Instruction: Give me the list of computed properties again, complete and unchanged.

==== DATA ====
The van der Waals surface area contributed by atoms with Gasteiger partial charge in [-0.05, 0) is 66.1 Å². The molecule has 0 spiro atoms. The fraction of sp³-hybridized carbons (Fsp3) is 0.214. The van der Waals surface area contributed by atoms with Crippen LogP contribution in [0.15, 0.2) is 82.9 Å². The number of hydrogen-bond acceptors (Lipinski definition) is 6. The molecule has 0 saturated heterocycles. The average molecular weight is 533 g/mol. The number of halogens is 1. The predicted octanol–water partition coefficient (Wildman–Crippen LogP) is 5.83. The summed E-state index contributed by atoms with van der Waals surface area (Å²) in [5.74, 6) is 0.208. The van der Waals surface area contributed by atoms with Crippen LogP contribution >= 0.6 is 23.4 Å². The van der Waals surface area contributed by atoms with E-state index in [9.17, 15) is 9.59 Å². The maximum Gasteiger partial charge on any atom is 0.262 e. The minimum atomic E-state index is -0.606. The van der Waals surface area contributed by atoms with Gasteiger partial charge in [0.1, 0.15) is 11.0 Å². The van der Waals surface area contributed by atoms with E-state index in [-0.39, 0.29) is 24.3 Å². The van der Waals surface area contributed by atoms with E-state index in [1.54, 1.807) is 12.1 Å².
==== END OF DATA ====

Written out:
The van der Waals surface area contributed by atoms with Gasteiger partial charge in [-0.05, 0) is 66.1 Å². The molecule has 0 spiro atoms. The fraction of sp³-hybridized carbons (Fsp3) is 0.214. The van der Waals surface area contributed by atoms with Crippen LogP contribution in [0.15, 0.2) is 82.9 Å². The number of hydrogen-bond acceptors (Lipinski definition) is 6. The molecule has 0 saturated heterocycles. The average molecular weight is 533 g/mol. The number of halogens is 1. The predicted octanol–water partition coefficient (Wildman–Crippen LogP) is 5.83. The summed E-state index contributed by atoms with van der Waals surface area (Å²) in [5.74, 6) is 0.208. The van der Waals surface area contributed by atoms with Crippen LogP contribution >= 0.6 is 23.4 Å². The van der Waals surface area contributed by atoms with E-state index in [9.17, 15) is 9.59 Å². The maximum Gasteiger partial charge on any atom is 0.262 e. The minimum atomic E-state index is -0.606. The van der Waals surface area contributed by atoms with Gasteiger partial charge in [0.1, 0.15) is 11.0 Å². The van der Waals surface area contributed by atoms with E-state index in [-0.39, 0.29) is 24.3 Å². The van der Waals surface area contributed by atoms with E-state index in [1.54, 1.807) is 12.1 Å².